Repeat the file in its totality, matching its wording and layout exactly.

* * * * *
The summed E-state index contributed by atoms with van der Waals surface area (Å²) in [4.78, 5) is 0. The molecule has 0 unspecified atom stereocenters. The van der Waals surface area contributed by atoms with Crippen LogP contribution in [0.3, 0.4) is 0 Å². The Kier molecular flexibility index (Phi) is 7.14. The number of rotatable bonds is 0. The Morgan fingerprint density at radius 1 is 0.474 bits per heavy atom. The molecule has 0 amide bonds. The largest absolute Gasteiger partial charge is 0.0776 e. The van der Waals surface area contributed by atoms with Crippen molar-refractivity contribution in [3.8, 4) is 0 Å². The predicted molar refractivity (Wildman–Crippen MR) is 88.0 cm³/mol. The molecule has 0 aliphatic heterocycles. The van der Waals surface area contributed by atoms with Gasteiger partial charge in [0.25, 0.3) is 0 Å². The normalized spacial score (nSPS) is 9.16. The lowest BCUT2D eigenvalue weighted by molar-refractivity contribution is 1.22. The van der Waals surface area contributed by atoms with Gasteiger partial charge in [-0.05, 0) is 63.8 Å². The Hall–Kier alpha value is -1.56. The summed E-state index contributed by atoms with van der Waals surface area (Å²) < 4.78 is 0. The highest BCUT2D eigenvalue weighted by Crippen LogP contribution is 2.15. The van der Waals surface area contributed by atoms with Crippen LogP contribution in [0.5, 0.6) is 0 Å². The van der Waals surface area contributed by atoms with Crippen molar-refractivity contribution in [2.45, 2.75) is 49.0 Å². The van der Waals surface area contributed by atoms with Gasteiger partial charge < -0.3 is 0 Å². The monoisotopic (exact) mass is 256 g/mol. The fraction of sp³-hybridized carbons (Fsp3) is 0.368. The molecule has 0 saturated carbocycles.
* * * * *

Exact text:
The summed E-state index contributed by atoms with van der Waals surface area (Å²) in [4.78, 5) is 0. The molecule has 0 unspecified atom stereocenters. The van der Waals surface area contributed by atoms with Crippen LogP contribution in [0.3, 0.4) is 0 Å². The Kier molecular flexibility index (Phi) is 7.14. The number of rotatable bonds is 0. The Morgan fingerprint density at radius 1 is 0.474 bits per heavy atom. The molecule has 0 amide bonds. The largest absolute Gasteiger partial charge is 0.0776 e. The van der Waals surface area contributed by atoms with Crippen molar-refractivity contribution in [3.8, 4) is 0 Å². The predicted molar refractivity (Wildman–Crippen MR) is 88.0 cm³/mol. The molecule has 0 aliphatic heterocycles. The van der Waals surface area contributed by atoms with Gasteiger partial charge in [0.25, 0.3) is 0 Å². The normalized spacial score (nSPS) is 9.16. The lowest BCUT2D eigenvalue weighted by molar-refractivity contribution is 1.22. The van der Waals surface area contributed by atoms with Gasteiger partial charge in [-0.05, 0) is 63.8 Å². The Hall–Kier alpha value is -1.56. The summed E-state index contributed by atoms with van der Waals surface area (Å²) < 4.78 is 0. The highest BCUT2D eigenvalue weighted by Crippen LogP contribution is 2.15. The van der Waals surface area contributed by atoms with Crippen LogP contribution in [0.5, 0.6) is 0 Å². The van der Waals surface area contributed by atoms with Crippen molar-refractivity contribution in [2.45, 2.75) is 49.0 Å². The van der Waals surface area contributed by atoms with Gasteiger partial charge < -0.3 is 0 Å². The monoisotopic (exact) mass is 256 g/mol. The fraction of sp³-hybridized carbons (Fsp3) is 0.368. The molecule has 0 saturated carbocycles.